Today, my older daughter had to bring a food to school representing her ethnicity. With all the blue eyes and fair skin in this family, that landed us in the north – either the British Isles, Scandinavia, or possibly Germany (on her papa’s side). Since my Scandinavian mother taught me to cook, I told my kiddo to pick something from Norway or Sweden.
She immediately jumped to lutefisk. If you don’t know lutefisk, count yourself lucky. (To all our Scandinavian friends who eat this stuff by choice, please forgive me). Lutefisk is a white fish, preserved in lye, with the consistency of the jelly that oozes out when you open a canned ham. Seriously. If you think I’m kidding, this is the definition in my dictionary: a Scandinavian dish prepared by soaking dried cod in lye to tenderize it, then skinning, boning, and boiling the fish to a gelatinous consistency. Yum. I’ve eaten lutefisk many times out of duty, but wasn’t about to cook it. So I made some suggestions, and she chose Stollen, a bread eaten by both Scandinavians and Germans and which I’ve made before with my mother for Christmas.
Normally, since this was her school project, she’d help me. But yesterday was the Colorado Poetry Out Loud state finals, and my daughter, having won her school competition, got to attend. At thirteen, she was the youngest participant and we are enormously proud of her performances. (The mama in me had to give a shout out, because she did great). But … this meant I had to make the bread alone, and because I hadn’t thought through the timing, I almost didn’t start in time to get it done before the competition. So today, I’m writing about the Stollen, because that’s all I did yesterday (besides hours of poetry).
Stollen is a mildly sweet, glazed yeast bread. It is filled with currants, dried or candied fruits, almonds, orange peel and lemon peel; and it’s seasoned with cardamom, a spice frequently used in Scandinavian dishes. I considered cleaning up before I took the picture, but this is more authentic. I was in such a rush putting it together that my kitchen looked like something exploded by the time I was finished. My house smelled deliciously of oranges though, which is so much better than the smell of lutefisk…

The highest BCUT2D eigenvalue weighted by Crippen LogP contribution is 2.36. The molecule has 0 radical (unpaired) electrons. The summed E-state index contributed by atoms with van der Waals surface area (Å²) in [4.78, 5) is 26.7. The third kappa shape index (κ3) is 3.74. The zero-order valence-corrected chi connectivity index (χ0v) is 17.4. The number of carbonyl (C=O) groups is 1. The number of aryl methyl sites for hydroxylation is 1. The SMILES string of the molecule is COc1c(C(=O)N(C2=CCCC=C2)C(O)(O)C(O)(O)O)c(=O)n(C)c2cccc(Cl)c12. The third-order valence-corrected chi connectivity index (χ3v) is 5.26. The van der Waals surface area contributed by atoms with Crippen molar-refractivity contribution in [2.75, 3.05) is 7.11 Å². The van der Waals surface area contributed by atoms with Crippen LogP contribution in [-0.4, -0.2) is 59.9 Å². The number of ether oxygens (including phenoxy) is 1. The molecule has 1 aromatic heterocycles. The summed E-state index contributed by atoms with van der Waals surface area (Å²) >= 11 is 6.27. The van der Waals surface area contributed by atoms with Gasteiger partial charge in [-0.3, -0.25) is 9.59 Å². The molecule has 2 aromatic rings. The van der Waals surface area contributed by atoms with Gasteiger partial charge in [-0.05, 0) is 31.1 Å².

4+ cups of bread flour
1 package active dry yeast
1/2 teaspoon ground cardamom
1 1/4 cups milk
1/2 cup butter
1/4 cup sugar
1 cup currants
1/4 diced dried cherries
1/4 chopped blanched almonds
1 tablespoon orange zest
1 tablespoon lemon zest
1 cup sifted powdered sugar
2 tablespoons hot water
1/2 teaspoon butter
In a saucepan heat and stir milk, butter, sugar and 1/2 teaspoon salt till warm (120˚ – 130˚). Butter will be almost melted. Add to yeast in a large mixing bowl and stir. Add cardamom and 4 cups flour, and stir until combined. Add additional flour until dough comes together without being too sticky. Stir in currants, dried fruit, almonds, and orange and lemon zest.
Turn out onto a lightly floured surface. Knead in enough remaining flour to make a moderately soft dough that is smooth and elastic (5-8 minutes). Shape into a ball. Place in a greased bowl; turn once. Cover; let rise in a warm place until double – about 2 hours.
Punch dough down. Turn out onto a lightly floured surface. Divide into thirds. Cover; let rest 10 minutes. Roll one portion into a 10×6-inch oval. Without stretching, fold the long side over to within 1 inch of the opposite edge – press lightly to seal. Place on greased baking sheet. Repeat with remainder of dough. Cover; let rise until double – another hour.
Bake in a 375˚ oven for 18-20 minutes or until golden. Remove to racks and cool for thirty minutes. Mix glaze and brush over the warm bread.